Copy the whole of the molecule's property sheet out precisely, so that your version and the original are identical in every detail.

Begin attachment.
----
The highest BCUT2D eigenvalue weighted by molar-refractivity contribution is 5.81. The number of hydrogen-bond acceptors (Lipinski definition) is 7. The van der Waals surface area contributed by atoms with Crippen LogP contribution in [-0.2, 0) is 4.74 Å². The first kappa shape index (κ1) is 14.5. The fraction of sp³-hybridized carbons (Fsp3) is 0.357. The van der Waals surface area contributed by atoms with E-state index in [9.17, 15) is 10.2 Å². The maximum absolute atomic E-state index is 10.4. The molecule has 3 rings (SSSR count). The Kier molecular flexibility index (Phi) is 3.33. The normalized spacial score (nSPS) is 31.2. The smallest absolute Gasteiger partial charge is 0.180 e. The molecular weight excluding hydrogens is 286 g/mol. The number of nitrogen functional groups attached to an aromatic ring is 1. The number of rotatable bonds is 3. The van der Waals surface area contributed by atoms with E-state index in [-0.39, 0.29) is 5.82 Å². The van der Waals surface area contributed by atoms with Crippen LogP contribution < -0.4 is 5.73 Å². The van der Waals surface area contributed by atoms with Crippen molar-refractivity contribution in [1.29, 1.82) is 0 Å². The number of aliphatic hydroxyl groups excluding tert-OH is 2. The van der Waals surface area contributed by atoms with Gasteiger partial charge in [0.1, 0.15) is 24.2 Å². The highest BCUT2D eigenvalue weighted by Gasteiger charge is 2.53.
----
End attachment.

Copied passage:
The highest BCUT2D eigenvalue weighted by molar-refractivity contribution is 5.81. The number of hydrogen-bond acceptors (Lipinski definition) is 7. The van der Waals surface area contributed by atoms with Crippen LogP contribution in [-0.2, 0) is 4.74 Å². The first kappa shape index (κ1) is 14.5. The fraction of sp³-hybridized carbons (Fsp3) is 0.357. The van der Waals surface area contributed by atoms with E-state index in [9.17, 15) is 10.2 Å². The maximum absolute atomic E-state index is 10.4. The molecule has 3 rings (SSSR count). The Kier molecular flexibility index (Phi) is 3.33. The normalized spacial score (nSPS) is 31.2. The smallest absolute Gasteiger partial charge is 0.180 e. The molecular weight excluding hydrogens is 286 g/mol. The number of nitrogen functional groups attached to an aromatic ring is 1. The number of rotatable bonds is 3. The van der Waals surface area contributed by atoms with E-state index in [-0.39, 0.29) is 5.82 Å². The van der Waals surface area contributed by atoms with Crippen LogP contribution < -0.4 is 5.73 Å². The van der Waals surface area contributed by atoms with Crippen molar-refractivity contribution in [1.29, 1.82) is 0 Å². The number of aliphatic hydroxyl groups excluding tert-OH is 2. The van der Waals surface area contributed by atoms with Gasteiger partial charge in [0.1, 0.15) is 24.2 Å². The highest BCUT2D eigenvalue weighted by Gasteiger charge is 2.53.